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Leslie V Porter

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CALIFORNIA | LOCAL
September 30, 1999 | JEFFREY L. RABIN, TIMES STAFF WRITER
While treasurer of the Metropolitan Transportation Authority, Leslie V. Porter handled billions of dollars in public money. But he couldn't manage his personal finances. When Porter defaulted on a mortgage on the Beverly Hills condominium in which MTA had invested a quarter of a million dollars, he was fired. Now, almost three years later, a Los Angeles Superior Court jury has awarded Porter $837,040 for wrongful termination, including $200,000 for emotional distress.
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NEWS
June 21, 1998 | JEFFREY L. RABIN, TIMES STAFF WRITER
The low-cost mortgage loans and real estate deals it handed out to its favored senior officials have turned out to be among the most costly financial misadventures of a public agency that has often conducted itself like the "Bank of MTA." The county's transportation agency has suffered losses of more than $660,000 after a handful of its top officials defaulted on properties or sold them at less than they cost because of the steep slide in real estate values.
NEWS
June 21, 1998 | JEFFREY L. RABIN, TIMES STAFF WRITER
Leslie V. Porter, an obscure public employee, played the leading role in issuing more than $2 billion in long-term debt as treasurer of the Metropolitan Transportation Authority and deputy executive director of the former Los Angeles County Transportation Commission. He worked with investment bankers, bond underwriters, financial advisors and lawyers structuring the complex deals that is financing construction of the county's subway and rail system.
CALIFORNIA | LOCAL
June 22, 1998
One major question about the Metropolitan Transportation Authority has troubled everyone from riders rocking in the aisles of standing-room-only buses to distant bureaucrats and overseers in Washington and Sacramento. Why does the MTA have such a hard time providing adequate mass transportation for the people of Southern California? Now, a three-month investigation by Times reporter Jeffrey L. Rabin has provided considerable insight.
CALIFORNIA | LOCAL
October 5, 1993 | DAVID WILLMAN and MARK GLADSTONE, TIMES STAFF WRITERS
A little-noticed bill on Gov. Pete Wilson's desk threatens to slash the pay of California's highest-compensated local transit officials by thousands of dollars a year.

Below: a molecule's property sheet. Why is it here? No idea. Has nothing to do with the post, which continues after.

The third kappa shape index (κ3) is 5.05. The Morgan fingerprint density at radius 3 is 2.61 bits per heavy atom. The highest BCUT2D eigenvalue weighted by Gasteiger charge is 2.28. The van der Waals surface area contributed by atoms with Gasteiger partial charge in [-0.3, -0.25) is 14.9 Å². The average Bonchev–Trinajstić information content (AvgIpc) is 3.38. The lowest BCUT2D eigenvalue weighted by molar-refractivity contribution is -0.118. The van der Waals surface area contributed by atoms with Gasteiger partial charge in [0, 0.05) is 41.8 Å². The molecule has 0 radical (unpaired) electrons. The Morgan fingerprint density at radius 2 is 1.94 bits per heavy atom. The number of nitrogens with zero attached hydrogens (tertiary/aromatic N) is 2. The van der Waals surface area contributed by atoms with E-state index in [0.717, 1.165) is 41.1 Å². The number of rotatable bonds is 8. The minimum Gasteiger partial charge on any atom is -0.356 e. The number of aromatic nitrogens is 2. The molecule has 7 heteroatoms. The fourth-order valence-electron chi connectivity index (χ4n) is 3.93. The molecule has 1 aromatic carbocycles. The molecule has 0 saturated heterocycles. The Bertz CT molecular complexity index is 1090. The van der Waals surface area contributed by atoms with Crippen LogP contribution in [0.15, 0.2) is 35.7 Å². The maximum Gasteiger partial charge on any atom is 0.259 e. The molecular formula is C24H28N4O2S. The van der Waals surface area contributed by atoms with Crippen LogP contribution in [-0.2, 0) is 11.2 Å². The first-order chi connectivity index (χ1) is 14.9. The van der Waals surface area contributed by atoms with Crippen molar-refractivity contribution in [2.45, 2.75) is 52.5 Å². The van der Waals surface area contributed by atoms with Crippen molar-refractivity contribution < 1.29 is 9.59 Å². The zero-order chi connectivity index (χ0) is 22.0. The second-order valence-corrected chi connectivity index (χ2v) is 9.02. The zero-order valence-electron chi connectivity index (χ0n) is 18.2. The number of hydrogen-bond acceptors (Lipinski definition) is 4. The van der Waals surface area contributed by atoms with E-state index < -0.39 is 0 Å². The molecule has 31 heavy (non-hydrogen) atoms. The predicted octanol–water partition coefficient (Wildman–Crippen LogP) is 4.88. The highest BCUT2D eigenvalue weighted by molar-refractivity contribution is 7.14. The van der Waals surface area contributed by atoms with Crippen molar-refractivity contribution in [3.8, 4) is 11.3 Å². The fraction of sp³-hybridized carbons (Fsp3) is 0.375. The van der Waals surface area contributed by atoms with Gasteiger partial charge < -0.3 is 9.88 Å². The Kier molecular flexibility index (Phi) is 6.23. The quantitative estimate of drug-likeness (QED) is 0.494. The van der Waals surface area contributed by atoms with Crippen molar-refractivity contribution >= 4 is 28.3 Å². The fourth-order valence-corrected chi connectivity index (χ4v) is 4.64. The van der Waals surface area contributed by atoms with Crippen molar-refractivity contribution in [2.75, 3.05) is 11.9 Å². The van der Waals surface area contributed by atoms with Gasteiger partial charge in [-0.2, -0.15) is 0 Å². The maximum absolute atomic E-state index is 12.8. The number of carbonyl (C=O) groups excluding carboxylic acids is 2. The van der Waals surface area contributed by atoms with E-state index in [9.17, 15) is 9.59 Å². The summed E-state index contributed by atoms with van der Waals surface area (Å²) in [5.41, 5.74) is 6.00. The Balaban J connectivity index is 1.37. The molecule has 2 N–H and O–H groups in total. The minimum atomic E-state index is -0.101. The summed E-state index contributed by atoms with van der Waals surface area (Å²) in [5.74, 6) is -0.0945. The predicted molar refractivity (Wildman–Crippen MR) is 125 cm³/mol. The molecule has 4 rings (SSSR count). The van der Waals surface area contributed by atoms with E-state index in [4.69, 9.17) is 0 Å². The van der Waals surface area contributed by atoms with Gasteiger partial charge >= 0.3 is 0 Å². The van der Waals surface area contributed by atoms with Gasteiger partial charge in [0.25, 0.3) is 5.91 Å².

NEWS
June 26, 1998 | JEFFREY L. RABIN and RICHARD SIMON, TIMES STAFF WRITERS
Stunned by disclosures that the Metropolitan Transportation Authority has amassed $7 billion in debt to build a skeletal rail system and an elaborate headquarters, the agency's directors approved a new budget Thursday, but took steps to impose a limit on borrowing and on the MTA's habitual practice of using money obtained for one project to pay for another.
CALIFORNIA | LOCAL
June 14, 1995 | SCOT J. PALTROW, TIMES STAFF WRITER
The Los Angeles County Metropolitan Transportation Authority has begun an inquiry into transactions with its former financial adviser, Lazard Freres & Co., to determine if the firm substantially overcharged it for U.S. Treasury securities in 1992 and 1993. MTA officials said in interviews that Lazard persuaded the agency to forgo competitive bidding and instead buy the securities from Lazard. Ronny J.
NEWS
February 10, 1995 | DAVID WILLMAN, TIMES STAFF WRITER
At the same time that Federico Pena was preparing to take office as secretary of the U.S. Department of Transportation two years ago, an investment firm he founded sought the business of a public transit pension fund in Los Angeles. Pena and his partners had made an unsuccessful approach months earlier with the Southern California Rapid Transit District. But this time local officials decided to hire the firm to manage $5 million for the pension fund.
CALIFORNIA | LOCAL
March 23, 1993 | DAVID WILLMAN and CLAIRE SPIEGEL, TIMES STAFF WRITERS
The deal was supposed to yield a windfall for taxpayers. Hoping to make a $4-million profit, transit officials turned a purchase of 54 commuter rail cars into a venture stretching from Asia to the Cayman Islands. Before the trolleys began rolling, the Los Angeles County Transportation Commission sold the cars to a group of anonymous Japanese investors and immediately leased them back.
NEWS
June 21, 1998 | JEFFREY L. RABIN, TIMES STAFF WRITER
The Metropolitan Transportation Authority has built much more than a troubled subway. It has dug a $7-billion financial hole that has crippled the nation's second-largest bus system and left Los Angeles County taxpayers to foot the bill for the next 30 years. The MTA and the agencies that preceded it have financed construction of a rail system, including the shortest and most expensive subway in American history, by engaging in a nearly nonstop frenzy of borrowing that began in the mid-1980s.
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